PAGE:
Wednesday, June 21, 2006

Stocks Rally on Earnings News

News Article
June 21, 2006

Business Week Online

Stocks Rally on Earnings News

Higher profits at Morgan Stanley and FedEx boosted sentiment as investors hunted for bargains

Stocks rallied Wednesday, boosted by solid earnings reports. Upbeat comments about the economy from FedEx (FDX ), which posted firm quarterly results, calmed recent fears that economic growth is slowing too quickly, says Standard & Poor's Equity Research. Morgan Stanley (MS ) also announced strong numbers, lifting sentiment.

On Wednesday, the Dow Jones industrial average rose 104.62 points, or 0.95%, to 11,079.64, paced by Hewlett-Packard (HPQ ), DuPont (DD ) and Caterpillar (CAT ). The broader Standard & Poor's 500 index added 12.08 points, or 0.97%, to 1,252.2. The tech-heavy Nasdaq composite climbed 34.14 points, or 1.62%, to 2,141.2.

Trading volume was higher Wednesday. Price strength on the session likely reflected some bargain hunting, notes S&P.

Market players are keeping an eye on commodities prices, as well as corporate earnings, some analysts say. "If the sell-off in commodities continues, I think we're going to see more of a sell-off in the global markets," says Quincy Krosby, chief investment strategist at The Hartford. "Obviously, we're all getting ready for the Fed meeting, but ultimately the earnings are going to be crucial in this because if you believe that we're in the midst of a global slowdown you're going to have to expect that earnings are going to come in."

Investors had little economic news to go on Wednesday. Reports on leading indicators and durable goods are due later in the week. Neither is likely to affect the outlook for an expected interest-rate hike at the Fed's June 28-29 meeting, says Action Economics.

On the company side, Morgan Stanley was higher after the investment bank said its second-quarter net income more than doubled.

Also in earnings, FedEx was up after the express transporter reported a 27% increase in fourth-quarter profit.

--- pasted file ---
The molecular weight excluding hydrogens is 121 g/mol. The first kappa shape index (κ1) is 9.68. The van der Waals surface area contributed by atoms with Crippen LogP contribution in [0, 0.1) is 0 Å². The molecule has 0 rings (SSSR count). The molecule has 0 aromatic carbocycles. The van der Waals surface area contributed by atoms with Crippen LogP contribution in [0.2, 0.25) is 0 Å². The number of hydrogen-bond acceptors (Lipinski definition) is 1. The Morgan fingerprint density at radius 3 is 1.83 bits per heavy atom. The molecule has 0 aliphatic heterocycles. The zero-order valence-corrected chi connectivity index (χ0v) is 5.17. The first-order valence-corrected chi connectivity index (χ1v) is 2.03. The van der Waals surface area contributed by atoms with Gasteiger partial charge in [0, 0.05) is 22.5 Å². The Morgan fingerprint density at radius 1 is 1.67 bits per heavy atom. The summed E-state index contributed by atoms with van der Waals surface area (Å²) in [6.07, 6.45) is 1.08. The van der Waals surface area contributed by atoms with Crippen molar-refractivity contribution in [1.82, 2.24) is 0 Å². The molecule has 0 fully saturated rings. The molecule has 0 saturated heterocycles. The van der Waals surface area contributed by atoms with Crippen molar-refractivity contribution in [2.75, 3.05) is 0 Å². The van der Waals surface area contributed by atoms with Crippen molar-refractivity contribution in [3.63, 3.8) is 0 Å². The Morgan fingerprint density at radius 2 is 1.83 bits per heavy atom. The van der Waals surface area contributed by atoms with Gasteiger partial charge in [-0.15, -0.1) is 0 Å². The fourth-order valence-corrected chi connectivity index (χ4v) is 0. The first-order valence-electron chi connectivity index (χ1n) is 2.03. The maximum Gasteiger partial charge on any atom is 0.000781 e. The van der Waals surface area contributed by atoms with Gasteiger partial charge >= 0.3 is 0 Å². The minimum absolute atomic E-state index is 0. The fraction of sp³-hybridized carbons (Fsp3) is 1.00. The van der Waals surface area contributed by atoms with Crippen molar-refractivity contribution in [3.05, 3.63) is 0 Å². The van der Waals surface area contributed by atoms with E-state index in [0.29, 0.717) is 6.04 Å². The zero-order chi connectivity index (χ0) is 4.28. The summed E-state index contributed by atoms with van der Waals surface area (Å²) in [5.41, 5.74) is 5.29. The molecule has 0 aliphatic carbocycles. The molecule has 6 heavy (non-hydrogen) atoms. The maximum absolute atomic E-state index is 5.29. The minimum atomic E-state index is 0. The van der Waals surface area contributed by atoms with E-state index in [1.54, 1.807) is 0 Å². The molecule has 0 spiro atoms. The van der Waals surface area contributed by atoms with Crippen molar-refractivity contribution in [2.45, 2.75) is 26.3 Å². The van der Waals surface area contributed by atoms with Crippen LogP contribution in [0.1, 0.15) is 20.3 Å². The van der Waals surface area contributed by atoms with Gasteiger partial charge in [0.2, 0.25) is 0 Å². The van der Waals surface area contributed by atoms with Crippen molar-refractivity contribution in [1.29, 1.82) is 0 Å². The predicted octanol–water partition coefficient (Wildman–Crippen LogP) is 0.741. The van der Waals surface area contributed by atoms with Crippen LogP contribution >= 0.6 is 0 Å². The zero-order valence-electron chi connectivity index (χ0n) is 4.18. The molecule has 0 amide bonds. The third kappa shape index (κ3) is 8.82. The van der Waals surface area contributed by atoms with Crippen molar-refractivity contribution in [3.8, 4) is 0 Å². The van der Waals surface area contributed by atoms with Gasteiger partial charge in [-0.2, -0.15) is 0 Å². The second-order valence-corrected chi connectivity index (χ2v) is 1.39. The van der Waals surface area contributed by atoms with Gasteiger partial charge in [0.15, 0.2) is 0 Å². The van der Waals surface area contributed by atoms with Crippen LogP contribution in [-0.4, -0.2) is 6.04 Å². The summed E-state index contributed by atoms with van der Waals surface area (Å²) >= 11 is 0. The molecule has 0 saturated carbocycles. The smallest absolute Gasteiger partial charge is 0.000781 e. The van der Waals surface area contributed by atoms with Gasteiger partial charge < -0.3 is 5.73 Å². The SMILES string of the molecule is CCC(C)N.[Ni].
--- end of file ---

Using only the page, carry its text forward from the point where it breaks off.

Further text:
Among other stocks in the news, shares in Ford (F) rose despite reports the automaker said it may fail to meet its goal of returning to profit in North America by 2008, citing falling sales of sport-utility vehicles.

Chipmaker Texas Instruments (TXN) was modestly higher following a report that Moody's raised its rating on company's long-term debt to A1 from A2, citing more predictable profitability.

In broker calls, J.P. Morgan Chase (JPM ) was higher despite an analyst downgrade. Prudential lowered the stock from overweight to neutral weight and trimmed its price target from $51 to $45.

In the energy markets Wednesday, August West Texas Intermediate crude oil futures climbed to $70.37 a barrel, contributing to bullish stock sentiment since recent weakness in crude has been taken as a sign the energy market was pricing in economic weakness.

European markets finished modestly higher. In London, the Financial Times-Stock Exchange 100 index rose 6.8 points, or 0.12%, to 5,665. Germany's DAX index was up 9.8 points, or 0.18%, to 5,503.41. In Paris, the CAC 40 index edged higher 4.31 points, or 0.09%, to 4,774.73.

Asian markets finished mixed. Japan's Nikkei 225 index edged down 4.15 points, or 4.15%, to 14,644.26. In Hong Kong, the Hang Seng index rose 50.39 points, or 0.32%, to 15,659.36. Korea's Kospi index crept higher 1.36 points, or 0.11%, to 1,227.19.

Treasury Market

Treasuries closed little changed Wednesday, keeping yields stable ahead of the FOMC meeting next week. The 10-year note was unchanged in price at 99-13/32 for a yield of 5.159%, while the 30-year bond ended flat at 89-19/32 for a yield of 5.19%. The Treasury curve remained inverted, with the yield on the 2-year note topping the 10-year by 4 basis points. An inverted yield curve is taken by some forecasters as a sign of impending recession.

Search This Blog

Press Mentions

"Goes over the top and stays there to very nice effect."
-- David Carr, The New York Times

"I wasn't fully convinced. But I was interested."
-- Rob Walker, The New York Times

" Marc Hogan wrote in Spin..."
-- Maureen Dowd, The New York Times

Blog Archive